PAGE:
In On the Market by Clyde Mooney

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The Phillips’ are calling time on running pubs and parting with their period-style Blue Mountains Hotel in the NSW highlands, which they’ve owned for 33 years.

Historic Lawson is a Blue Mountains town around 90 kilometres due west of the Sydney CBD. It was one of the first towns established on the eastern slope of the mountains, known as 24 Mile Hollow.

In 1848 the Blue Mountain Inn opened in the Hollow, prompting the locals to adopt the name Blue Mountain for the town. This name was also given to the original railway station.

The perceived confusion of a Blue Mountain locality in the Blue Mountains brought authorities to change the name to Lawson, in honour of William Lawson, who was one of the first Europeans to cross the mountains, in 1813, along with Willian Wentworth and Gregory Blaxland.

More recently, Lawson was the subject of controversy around the NSW Government’s scheme to widen the old Great Western Highway, which was just one lane each way through the town.

While some were saved, many old and historic buildings were relocated or demolished – including a major portion of the Blue Mountain Hotel as it was at the time. Sadly, little in the way of records remained of the original 1800s structure.

Publican Janine Phillips and her family have owned the Hotel for more than three decades. They also held pub properties in Sydney, and the Blue Mountains was mostly leased to an operator.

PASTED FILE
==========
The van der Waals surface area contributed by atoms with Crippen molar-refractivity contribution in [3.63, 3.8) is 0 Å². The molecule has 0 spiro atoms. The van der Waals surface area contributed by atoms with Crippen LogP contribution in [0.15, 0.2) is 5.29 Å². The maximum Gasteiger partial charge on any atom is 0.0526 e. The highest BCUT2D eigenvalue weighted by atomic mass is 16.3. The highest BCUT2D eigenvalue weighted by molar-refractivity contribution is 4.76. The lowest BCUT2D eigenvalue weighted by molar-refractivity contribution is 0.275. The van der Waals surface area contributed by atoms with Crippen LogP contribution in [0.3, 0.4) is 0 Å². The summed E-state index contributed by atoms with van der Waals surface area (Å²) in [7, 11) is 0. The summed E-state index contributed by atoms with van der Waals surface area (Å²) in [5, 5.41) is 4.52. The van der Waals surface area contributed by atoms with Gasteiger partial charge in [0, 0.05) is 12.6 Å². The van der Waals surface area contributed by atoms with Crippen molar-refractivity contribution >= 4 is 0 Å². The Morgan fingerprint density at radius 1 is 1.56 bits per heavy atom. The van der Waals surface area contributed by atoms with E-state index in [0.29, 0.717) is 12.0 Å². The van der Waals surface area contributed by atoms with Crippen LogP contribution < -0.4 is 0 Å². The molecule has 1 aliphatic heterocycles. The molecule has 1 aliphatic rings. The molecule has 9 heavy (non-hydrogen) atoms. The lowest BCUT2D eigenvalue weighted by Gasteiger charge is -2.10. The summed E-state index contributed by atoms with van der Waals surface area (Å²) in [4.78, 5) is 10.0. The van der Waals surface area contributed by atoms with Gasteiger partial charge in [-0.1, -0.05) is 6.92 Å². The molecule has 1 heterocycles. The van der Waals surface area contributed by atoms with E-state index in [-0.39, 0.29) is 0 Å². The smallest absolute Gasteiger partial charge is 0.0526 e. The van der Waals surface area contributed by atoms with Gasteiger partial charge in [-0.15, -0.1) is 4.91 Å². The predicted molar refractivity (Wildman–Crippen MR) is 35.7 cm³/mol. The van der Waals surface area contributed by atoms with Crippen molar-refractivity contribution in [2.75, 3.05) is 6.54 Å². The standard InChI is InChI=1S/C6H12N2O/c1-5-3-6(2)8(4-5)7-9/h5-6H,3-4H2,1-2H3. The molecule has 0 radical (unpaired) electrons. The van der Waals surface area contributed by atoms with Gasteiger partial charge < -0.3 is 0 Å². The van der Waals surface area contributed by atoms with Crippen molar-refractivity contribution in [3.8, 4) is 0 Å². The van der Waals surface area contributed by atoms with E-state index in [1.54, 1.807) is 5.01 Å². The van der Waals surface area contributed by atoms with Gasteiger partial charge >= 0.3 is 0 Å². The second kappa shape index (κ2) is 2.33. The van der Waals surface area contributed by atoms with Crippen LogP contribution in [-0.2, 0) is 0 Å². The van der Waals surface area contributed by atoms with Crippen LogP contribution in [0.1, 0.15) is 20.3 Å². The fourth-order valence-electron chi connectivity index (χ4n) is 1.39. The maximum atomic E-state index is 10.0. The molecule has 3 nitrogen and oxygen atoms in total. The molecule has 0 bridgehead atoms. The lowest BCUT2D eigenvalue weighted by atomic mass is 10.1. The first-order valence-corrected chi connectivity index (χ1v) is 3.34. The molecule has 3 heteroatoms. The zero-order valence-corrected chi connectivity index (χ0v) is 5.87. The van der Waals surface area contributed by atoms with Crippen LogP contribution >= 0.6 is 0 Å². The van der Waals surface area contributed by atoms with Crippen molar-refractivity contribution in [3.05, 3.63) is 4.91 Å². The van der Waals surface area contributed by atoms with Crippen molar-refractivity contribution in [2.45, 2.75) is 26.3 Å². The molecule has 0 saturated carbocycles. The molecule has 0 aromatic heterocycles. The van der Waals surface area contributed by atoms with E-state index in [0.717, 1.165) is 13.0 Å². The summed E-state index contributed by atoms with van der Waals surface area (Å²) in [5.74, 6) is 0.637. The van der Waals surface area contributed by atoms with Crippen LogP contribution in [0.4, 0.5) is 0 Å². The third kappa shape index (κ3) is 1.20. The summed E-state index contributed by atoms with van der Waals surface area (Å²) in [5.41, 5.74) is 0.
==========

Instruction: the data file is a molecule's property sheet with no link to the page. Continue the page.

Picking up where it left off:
Janine returned to operate the pub in 2005 to found it in sorry condition. Having nothing but an old circa 1900 photograph to go on, she set about constructing a new building in honour of the original hotel.

Blue Mountains Hotel c.1900

A DA submitted in 2005 was eventually approved, and construction began in 2006, taking several years all told.

Now, after a lifetime behind the bar and having created a local legend, Janine describes herself as “getting a bit long in the tooth” and believes the time has come for a new owner to make “so much more” of the new-historic Lawson landmark.

“It’s sad … I don’t want to sell, it’s probably just time,” she laments. “It needs someone with more energy than me. I have a house in Queensland, and would like to go there and spend time with my grandkids and old friends while I can.”

The pub itself is one of the striking focal points of Lawson, the recreated building and its Victorian features easily believed to have been there for more than a century.

It offers a popular dining room and commercial kitchen, gaming room with TAB, Keno and 12 EGMs, generous 5-bedroom manager’s residence and five nicely appointed accommodation rooms, with ensuites.

The gaming machines are not in a smoking solution, and stand to benefit from such, with a bowling club across the road similarly not offering smoking at the EGMs.

Janine admits she has done nothing to promote the pub or its wares, but has begun to see a strong lunch trade, regular tourist buses, and bookings for weddings.

She also suggests the amply-proportioned manager’s residence could be halved, to accommodate two more guest rooms.

“I haven’t marketed it at all, or done promotions or anything – just got it up and running,” she states.

“I was supposed to be here a couple of years … I don’t have it in me anymore.”

The Phillips have listed the freehold going concern with Manenti Quinlan’s Leonard Bongiovanni and Peter Manenti, who recognise its potential in the current market.

“It needs some love and the attention of an energetic operator who can truly bring out this hotel’s true potential, and make it a Blue Mountains masterpiece,” offers Bongiovanni.

The Blue Mountains Hotel is on offer for $2.7 million.

Artist’s rendition of the Blue Mountains Hotel in 1989

Blue Mountains Hotel (today)